The wreck was previously reported by the Prince William Times.
School board chairman Ryan Sawyers called for Walts’s resignation Friday, claiming Walts misled the board.
“We were lied to about the severity of the accident,” Sawyers said.
Sawyers said in an email to Walts and the board that the characterization of the accident as “minor” was “false, both in terms of severity and in terms of injury.”
In an email last week to school district employees and the community, Walts said he “saw no need to distract the school community with details surrounding a personal traffic incident.”
“I felt terrible for the person who was hurt,” the superintendent wrote. “The weeks following the accident were difficult for me and my family. But this was a personal matter.”
Walts said he could not disclose further details about the accident “because of possible litigation and School Board policy.”
School district spokeswoman Diana Gulotta said the schools chief immediately reported the accident to police and school district officials. She also said the superintendent would not comment on the call for his resignation.
“Dr. Walts was deeply concerned about the condition of the other driver and inquired repeatedly about his condition,” Gulotta said.
Sawyers, who submitted a public records request to the school district for information related to the accident, said he was informed of the incident shortly after it happened by another school district employee who described it as a “minor” car accident.
An exchange with an acquaintance in December led Sawyers to believe the accident was more serious than he said was initially conveyed to him.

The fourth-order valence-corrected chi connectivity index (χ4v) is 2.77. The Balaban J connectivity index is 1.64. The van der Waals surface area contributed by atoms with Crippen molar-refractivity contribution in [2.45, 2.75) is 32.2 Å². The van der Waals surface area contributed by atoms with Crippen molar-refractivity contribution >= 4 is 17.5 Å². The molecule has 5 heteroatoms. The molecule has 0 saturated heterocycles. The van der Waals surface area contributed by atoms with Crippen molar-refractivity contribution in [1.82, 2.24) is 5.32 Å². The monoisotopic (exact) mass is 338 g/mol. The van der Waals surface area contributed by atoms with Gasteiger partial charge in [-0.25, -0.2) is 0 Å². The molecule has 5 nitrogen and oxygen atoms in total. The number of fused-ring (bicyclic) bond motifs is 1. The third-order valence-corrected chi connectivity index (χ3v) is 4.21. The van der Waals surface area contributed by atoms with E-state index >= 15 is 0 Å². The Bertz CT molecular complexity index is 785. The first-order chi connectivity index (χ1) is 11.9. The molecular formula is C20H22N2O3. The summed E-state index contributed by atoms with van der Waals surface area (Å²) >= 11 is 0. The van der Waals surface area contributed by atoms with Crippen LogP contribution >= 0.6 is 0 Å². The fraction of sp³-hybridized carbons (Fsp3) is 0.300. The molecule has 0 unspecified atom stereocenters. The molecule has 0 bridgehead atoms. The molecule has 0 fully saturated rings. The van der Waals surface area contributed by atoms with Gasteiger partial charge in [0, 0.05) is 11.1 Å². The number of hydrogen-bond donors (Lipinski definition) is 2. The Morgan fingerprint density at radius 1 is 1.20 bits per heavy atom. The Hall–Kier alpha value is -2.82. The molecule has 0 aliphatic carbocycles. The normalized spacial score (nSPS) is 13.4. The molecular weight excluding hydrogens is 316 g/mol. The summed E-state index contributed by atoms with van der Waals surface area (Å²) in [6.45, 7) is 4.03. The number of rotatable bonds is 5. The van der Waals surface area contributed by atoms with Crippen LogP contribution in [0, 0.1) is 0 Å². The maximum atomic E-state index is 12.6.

Walts was traveling north on Centreville Road as the moped traveled south on Centreville, according to the report. Walts’s vehicle struck the moped as Walts made a left turn onto Carriage Lane, the report stated.
Brandon Gladstone, an attorney representing the man who was on the moped, sent a letter to the Board of County Supervisors in September notifying the board of the man’s injury claims, according to a copy of the letter obtained by Sawyers.
The moped rider suffered injuries to his knees, legs, back and hips, and was in physical therapy for 2 1/2 months, Gladstone said in an interview.
Manassas police told Walts on Aug. 30 the driver of the moped “was okay, had a sore knee and no broken bones,” according to the school district.
The car driven by Walts, a 2006 Ford Crown Victoria, sustained $1,500 in damage, according to the police report. Walts did not have the right of way, the report stated. Court records show Walts was found guilty of failing to keep his vehicle under control and was issued a $100 fine.
On Friday, Sawyers wrote in an email to Walts and the school board that the superintendent failed to live up to the professional and ethical standards expected of district employees.
“You, sir, are no longer fit to serve as superintendent. Our community deserves better. I again ask that you tender your resignation immediately,” Sawyers said.
This story has been updated.